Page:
Freedom of speech and journalism is not merely a precondition for democracy. They are the foundation on which democracy stands.
Freedom of speech will allow for factual, accurate reporting by journalists. However, with the help of social media, it also enables irresponsible dispersal of inaccurate information and erroneous claims. Even worse, freedom of speech can provide room for disinformation.
Nevertheless, if the receivers of this “information” understand the importance of the media, can interpret and analyse the validity of the information they are receiving, and if they can assess the credibility of the distributor that information, then they can combat disinformation.
In their 2021 publication outlining an universal curriculum for educating media and information literacy, UNESCO points out that while internet usage is such a prominent feature in many youth’s lives today, “wide-scale and sustainable media and information literacy training for all is still missing.” This is a problem, because regardless of how cliche it sounds, the younger generations are the ones who build and shape the future society. With digitalisation and information exposure through social media becoming increasingly prominent, young people need to be educated and trained so that they are able to sift through information and evaluate its reliability.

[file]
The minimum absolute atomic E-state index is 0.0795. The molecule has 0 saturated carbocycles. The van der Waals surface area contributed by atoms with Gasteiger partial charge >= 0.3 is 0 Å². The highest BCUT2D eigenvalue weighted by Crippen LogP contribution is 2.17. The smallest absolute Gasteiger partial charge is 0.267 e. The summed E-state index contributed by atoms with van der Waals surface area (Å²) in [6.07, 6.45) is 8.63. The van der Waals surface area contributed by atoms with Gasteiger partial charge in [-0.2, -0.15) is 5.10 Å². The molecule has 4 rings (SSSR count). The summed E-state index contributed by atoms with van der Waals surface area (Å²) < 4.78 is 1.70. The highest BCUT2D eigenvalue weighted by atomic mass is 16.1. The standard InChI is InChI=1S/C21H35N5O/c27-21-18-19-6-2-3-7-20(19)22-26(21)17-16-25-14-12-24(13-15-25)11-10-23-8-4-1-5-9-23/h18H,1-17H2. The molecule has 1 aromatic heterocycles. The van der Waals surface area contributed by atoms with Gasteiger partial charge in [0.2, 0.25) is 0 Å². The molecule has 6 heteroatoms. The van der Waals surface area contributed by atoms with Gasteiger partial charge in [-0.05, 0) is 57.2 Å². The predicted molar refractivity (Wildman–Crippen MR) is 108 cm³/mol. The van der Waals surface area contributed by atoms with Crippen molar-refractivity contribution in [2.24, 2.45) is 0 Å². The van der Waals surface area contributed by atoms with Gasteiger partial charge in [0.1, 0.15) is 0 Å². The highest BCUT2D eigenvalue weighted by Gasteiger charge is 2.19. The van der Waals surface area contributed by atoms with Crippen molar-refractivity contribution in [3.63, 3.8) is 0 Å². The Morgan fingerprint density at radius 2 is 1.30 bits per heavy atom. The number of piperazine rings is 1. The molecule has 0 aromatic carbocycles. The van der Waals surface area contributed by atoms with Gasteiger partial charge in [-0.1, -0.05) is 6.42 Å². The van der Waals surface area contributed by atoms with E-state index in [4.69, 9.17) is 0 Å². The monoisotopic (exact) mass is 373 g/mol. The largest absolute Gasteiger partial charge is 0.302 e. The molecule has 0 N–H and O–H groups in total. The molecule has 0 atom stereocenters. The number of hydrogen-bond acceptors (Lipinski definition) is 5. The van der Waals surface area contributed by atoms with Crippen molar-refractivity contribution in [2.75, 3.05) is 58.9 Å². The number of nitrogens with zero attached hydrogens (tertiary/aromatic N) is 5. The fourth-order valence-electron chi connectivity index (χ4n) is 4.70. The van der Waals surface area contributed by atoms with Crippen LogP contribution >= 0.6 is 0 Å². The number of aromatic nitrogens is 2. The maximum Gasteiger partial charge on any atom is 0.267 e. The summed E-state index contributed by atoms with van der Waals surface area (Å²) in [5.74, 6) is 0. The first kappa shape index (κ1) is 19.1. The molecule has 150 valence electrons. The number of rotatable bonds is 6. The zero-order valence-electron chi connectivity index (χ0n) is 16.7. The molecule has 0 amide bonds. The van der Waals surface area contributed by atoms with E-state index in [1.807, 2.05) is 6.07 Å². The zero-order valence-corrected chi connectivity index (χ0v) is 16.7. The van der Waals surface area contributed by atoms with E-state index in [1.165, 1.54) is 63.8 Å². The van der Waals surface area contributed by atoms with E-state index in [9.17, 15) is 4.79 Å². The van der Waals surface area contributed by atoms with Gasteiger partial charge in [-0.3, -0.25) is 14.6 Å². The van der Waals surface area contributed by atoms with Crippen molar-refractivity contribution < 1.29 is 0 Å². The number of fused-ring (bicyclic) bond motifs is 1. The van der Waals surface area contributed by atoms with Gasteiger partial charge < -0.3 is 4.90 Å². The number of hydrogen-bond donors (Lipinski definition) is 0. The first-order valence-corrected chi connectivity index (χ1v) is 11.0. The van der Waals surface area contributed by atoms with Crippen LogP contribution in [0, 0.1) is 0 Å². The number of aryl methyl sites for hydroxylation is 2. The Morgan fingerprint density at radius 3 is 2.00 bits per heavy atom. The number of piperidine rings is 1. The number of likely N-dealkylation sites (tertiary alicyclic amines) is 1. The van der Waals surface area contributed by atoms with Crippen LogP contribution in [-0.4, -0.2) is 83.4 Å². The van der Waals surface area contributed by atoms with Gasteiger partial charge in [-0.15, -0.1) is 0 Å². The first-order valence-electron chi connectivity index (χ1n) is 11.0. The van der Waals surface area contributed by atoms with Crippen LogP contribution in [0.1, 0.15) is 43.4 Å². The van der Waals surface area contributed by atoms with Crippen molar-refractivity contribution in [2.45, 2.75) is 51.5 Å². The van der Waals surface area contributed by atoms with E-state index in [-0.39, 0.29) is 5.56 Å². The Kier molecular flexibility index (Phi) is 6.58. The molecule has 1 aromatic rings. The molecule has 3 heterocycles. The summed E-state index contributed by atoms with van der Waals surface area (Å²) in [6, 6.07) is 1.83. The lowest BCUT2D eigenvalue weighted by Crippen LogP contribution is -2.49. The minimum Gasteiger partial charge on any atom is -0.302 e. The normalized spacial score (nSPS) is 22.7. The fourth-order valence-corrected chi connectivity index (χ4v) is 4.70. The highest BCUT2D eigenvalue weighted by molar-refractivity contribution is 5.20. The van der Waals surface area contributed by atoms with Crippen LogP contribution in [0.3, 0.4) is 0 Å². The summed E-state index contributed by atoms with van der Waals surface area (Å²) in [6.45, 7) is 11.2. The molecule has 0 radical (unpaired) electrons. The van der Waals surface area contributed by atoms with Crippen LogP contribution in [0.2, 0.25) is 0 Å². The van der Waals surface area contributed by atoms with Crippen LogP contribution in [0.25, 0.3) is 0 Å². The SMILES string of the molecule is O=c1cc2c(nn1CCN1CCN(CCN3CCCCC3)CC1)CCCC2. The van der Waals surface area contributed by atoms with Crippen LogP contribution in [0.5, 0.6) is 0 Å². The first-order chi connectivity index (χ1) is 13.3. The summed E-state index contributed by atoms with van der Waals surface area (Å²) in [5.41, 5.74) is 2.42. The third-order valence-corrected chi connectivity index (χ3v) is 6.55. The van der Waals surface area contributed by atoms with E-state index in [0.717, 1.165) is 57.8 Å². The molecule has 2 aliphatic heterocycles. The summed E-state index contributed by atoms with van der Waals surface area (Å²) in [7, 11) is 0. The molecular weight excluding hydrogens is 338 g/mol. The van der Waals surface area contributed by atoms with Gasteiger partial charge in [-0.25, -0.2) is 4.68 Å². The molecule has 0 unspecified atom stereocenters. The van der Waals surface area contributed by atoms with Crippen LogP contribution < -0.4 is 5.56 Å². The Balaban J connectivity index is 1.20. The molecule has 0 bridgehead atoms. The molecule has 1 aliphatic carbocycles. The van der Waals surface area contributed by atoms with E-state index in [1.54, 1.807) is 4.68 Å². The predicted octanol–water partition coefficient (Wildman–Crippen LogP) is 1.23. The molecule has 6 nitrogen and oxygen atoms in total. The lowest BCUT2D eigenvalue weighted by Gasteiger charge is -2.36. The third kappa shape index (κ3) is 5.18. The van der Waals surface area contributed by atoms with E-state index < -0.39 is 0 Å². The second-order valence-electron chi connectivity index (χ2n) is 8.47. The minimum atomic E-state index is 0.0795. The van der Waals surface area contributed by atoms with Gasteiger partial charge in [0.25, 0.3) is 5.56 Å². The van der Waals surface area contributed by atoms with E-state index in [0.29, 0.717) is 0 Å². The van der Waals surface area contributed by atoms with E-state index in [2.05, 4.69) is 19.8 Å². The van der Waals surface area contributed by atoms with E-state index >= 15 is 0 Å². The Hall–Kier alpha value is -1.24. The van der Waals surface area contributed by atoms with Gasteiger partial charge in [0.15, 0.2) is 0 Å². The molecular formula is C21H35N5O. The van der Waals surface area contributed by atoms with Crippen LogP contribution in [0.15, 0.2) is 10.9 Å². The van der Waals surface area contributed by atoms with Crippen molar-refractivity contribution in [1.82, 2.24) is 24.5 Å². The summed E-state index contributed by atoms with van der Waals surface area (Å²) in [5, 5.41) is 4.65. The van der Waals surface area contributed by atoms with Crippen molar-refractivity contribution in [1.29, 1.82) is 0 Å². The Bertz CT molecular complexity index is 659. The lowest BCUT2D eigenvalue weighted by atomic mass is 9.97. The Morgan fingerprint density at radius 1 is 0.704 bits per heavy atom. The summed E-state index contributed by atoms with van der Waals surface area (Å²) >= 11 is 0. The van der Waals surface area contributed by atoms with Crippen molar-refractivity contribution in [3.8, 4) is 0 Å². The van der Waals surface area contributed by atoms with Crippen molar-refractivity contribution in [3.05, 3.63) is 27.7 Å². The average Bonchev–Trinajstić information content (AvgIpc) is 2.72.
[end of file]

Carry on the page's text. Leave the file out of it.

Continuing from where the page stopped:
As the amount of information people interact with continuously increases, we need to become aware that not all distributors of information share the same ethics that journalists do, and that information is distributed for a wide range of reasons. Not all information is distributed to inform. Some are intended to trick and delude the public.
UNESCO has also indicated in 2019, that media and information literacy, only in its traditional form, may not be effective anymore. They have stated that with the “intensive mediatisation of human life,” people have changed from “passive audiences” to “active participants”. Furthermore, they affirm that journalism has a “new mission” to “ become a reliable reference, a guarantor of truth” rather than “[maintaining] the exclusivity of access to information,” and that mass media should promote media and information literacy so that they can “simultaneously build a relationship with their audience while improving their quality and thus building and fostering the trust in media in general.”
In 2020, The Guardian reported that in a survey conducted on five to 16-year-olds, 53% of the 2,167 participants “owned mobile phones by around the age of seven.” Today, people become “active participants” from an extremely young age. Educators should take responsibility for preparing the youth for this role and teach them how to interact with information sensibly.
Media illiteracy, especially among the youth, is the Achilles’s heel of journalism. If it is left untreated, the efforts made by journalists like Maria Ressa and Dmitry Andreyevich Muratov will be in vain. We all must make contributions, big or small, to maintain quality journalism, regardless of the impact we make and the role we play in it: provider or consumer, professional or not.